Merging two Moodle sites

The other day I was asked if it would be possible to merge a number of Moodle sites into a single Master Moodle site. Well I gave it some thought. Considered all the relationships between the different database tables, what conflicts there might be, and how one would handle there. I finally concluded that it would just be to tricky to do.

So I considered a work-around. Simply backup and restore the courses from Moodle A into Moodle Master. To make matters a little more interesting, I deliberately tried to create conflicts.

My initial set-up of Moodle A and Moodle Master looked like this:

Moodle A
Create four users
john.smith – john@ilite.com uid = 6
hannah.jones – hannah@ilite.com uid = 7
clark.kent – clark@ilite.com uid = 6
charlie.brown – charlie@ilite.com uid = 5

Create a new course
course id – 3
Course contains – quiz, movie, label, forum with two posts
Blocks – Course completion, Self Completion

Logged in as John and Hannah
View all topics
Completed the quiz

Performed a backup of the course, making sure to select all necessary options in the backup
Moodle Master
Create two users
johnsmith – john@localhost.com ui = 10
hannahjones – hannah@localhost.com uid = 11
charliebrown – charlie@localhost.com uid = 5
clarkkent – clark@localhost.com uid = 4

Course with an id of 3 already existed in Moodle Master

With the set-up above I had made sure to have duplicate course ID’s as well as duplicate user ID’s. I know that Moodle auto-assigns these ID’s so that was fine. Moodle does not allow duplicate usernames or email addresses, so I made sure from the start that they were unique.

With my Moodle A course backed up, I proceeded to import it into Moodle Master.

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From the front page settings – select ‘Restore’

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Drag the backup into the upload area, and click the ‘Restore‘ button

restore_3

Review the backup details and settings to make sure that all the information was correct. The only options not selected are the ones indicated with the X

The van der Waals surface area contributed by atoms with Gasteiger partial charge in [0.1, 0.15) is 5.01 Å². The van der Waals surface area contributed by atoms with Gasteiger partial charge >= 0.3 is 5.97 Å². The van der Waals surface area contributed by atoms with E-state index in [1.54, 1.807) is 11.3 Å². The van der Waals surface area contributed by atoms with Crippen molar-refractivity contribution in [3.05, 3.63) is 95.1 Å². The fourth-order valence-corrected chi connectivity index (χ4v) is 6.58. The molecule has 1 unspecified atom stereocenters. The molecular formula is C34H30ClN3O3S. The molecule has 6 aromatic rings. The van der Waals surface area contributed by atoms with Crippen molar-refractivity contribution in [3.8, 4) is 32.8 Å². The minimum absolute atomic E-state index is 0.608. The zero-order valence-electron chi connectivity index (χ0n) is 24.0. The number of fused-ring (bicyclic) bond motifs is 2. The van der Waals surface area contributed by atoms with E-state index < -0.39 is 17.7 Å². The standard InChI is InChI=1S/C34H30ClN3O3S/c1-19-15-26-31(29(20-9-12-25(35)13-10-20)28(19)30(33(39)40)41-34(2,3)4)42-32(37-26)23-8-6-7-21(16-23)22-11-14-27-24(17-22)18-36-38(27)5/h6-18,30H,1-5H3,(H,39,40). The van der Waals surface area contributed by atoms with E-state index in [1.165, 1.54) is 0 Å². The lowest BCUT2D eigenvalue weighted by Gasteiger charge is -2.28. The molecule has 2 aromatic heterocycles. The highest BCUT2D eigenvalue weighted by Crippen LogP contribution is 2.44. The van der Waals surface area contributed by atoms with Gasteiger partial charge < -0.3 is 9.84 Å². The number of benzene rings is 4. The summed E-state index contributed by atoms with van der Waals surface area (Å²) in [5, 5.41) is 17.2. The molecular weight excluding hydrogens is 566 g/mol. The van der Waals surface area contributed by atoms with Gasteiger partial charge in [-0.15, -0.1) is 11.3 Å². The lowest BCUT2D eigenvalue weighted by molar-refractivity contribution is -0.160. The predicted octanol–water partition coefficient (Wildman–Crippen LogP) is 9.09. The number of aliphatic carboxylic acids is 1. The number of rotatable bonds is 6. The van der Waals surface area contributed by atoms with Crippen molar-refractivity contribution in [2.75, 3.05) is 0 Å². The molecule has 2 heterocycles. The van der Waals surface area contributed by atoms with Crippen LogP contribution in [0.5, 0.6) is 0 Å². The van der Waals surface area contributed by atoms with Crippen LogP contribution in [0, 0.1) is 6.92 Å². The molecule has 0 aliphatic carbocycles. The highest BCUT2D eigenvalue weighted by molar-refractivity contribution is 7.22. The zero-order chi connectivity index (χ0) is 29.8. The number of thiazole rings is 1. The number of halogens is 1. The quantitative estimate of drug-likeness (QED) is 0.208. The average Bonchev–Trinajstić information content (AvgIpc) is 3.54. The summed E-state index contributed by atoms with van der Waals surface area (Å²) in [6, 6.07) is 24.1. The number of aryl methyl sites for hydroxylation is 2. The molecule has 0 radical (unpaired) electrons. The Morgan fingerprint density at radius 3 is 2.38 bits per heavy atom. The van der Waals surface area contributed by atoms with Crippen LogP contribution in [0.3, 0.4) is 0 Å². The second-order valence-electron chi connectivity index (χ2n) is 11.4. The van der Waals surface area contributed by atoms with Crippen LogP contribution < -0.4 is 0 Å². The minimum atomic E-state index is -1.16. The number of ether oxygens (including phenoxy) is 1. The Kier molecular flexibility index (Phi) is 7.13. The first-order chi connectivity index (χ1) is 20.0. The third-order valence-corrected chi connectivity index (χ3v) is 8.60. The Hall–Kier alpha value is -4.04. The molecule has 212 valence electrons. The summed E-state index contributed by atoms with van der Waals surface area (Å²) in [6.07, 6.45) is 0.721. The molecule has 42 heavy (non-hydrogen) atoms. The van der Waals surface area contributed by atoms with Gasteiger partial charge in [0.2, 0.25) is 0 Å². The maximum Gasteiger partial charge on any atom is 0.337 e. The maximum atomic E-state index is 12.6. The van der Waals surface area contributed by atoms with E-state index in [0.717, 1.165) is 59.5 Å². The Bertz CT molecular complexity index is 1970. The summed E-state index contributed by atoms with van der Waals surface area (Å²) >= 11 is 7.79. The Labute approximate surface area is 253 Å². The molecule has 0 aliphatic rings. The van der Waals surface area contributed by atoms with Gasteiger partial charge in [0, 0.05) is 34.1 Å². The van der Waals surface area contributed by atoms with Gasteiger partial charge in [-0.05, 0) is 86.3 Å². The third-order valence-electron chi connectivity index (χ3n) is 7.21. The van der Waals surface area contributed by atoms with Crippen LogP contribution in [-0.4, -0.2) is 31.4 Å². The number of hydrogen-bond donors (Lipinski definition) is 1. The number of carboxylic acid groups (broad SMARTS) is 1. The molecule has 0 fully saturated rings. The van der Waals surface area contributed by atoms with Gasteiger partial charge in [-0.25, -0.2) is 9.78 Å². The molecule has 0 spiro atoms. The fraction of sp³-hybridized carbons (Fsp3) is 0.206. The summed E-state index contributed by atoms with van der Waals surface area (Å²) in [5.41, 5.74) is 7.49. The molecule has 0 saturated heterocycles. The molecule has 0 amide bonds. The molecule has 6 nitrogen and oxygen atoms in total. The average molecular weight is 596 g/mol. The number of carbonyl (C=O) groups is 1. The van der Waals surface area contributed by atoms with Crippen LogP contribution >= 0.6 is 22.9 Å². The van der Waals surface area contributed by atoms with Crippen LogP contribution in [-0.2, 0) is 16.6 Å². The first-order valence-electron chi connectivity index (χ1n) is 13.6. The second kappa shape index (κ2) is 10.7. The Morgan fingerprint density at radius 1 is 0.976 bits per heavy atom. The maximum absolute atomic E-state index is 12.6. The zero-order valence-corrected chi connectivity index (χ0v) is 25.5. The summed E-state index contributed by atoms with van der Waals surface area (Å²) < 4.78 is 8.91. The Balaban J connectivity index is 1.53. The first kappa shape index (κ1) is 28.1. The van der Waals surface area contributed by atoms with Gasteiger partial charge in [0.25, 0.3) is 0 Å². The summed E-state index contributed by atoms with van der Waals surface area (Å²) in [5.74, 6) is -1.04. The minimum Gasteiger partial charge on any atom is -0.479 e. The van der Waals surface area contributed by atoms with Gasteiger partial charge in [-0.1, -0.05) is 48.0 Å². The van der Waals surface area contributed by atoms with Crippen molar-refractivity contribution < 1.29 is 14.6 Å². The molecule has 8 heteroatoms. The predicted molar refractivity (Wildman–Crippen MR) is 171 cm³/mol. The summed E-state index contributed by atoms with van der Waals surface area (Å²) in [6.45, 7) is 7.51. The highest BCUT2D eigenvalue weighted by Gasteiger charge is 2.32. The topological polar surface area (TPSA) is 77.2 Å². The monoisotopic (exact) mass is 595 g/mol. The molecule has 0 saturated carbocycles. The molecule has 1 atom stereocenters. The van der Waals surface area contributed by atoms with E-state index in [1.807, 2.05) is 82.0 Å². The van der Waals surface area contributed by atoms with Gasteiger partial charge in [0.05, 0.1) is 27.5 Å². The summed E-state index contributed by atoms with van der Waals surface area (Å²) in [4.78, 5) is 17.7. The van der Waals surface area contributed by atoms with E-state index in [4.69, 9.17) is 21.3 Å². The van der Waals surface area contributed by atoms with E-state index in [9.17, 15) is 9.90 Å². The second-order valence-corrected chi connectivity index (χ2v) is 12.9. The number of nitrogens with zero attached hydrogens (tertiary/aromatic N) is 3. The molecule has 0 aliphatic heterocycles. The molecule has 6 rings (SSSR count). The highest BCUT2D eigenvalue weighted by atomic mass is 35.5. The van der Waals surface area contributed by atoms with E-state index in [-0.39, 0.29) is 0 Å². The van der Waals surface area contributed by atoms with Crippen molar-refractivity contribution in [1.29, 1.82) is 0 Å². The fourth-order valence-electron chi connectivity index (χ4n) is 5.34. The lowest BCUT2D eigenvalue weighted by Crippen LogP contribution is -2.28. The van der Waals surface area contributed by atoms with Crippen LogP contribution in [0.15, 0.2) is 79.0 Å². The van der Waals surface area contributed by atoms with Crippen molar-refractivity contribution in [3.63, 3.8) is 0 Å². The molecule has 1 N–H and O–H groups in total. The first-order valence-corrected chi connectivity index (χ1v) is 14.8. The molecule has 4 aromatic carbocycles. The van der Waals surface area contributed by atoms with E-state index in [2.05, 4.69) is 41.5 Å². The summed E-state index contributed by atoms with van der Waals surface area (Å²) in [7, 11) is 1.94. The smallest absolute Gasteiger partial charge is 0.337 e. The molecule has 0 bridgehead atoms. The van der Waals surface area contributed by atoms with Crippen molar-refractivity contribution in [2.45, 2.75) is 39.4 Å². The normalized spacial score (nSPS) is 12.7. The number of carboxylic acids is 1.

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Selected the option to restore as a new course and clicked the ‘Continue’ button

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If you have tried the restore once before and it failed, you can re-run the restore and restore the course into your previous attempt.

NOTE: Once I had made the backup, I downloaded the .mbz file. The .mbz file contains a number of files, including the users.xml file. Open this file and change the admin username from <username>admin</username> to  <username>admin_moodleA</username>

If you don’t do this, you will get a username conflict during the restore. The restore will fail, but create a course with the course name restoring, as can be seen above.

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Make sure all the boxes are selected for the content you wish to import.

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Confirm the name of the course you wish to create with the restore, and click the Perform Restore button.

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With any luck you should see the screen above.

Once I had done the restore, I went and checked what had happened to my course, data and users. The results are below:

  • The course restore successfully with a new ID of 7
  • All the grades were in place
  • The logs for the course were complete showing all interactions for the users
  • Notable changes were those to the user ids
    • john.smith – john@ilite.com uid = 6 – new id = 15
    • hannah.jones – hannah@ilite.com uid = 7 – new id = 16
    • clark.kent – clark@ilite.com uid = 4 – new id = 13
    • charlie.brown – charlie@ilite.com uid = 5 – new id = 14

Finally as a warning.
These were my findings done between to different servers both running Moodle 2.6 and having similar users. The course was quiet small and I did not write any DB queries to check all the data. If you are going to do this in a production environment, then do some of you own tests first.

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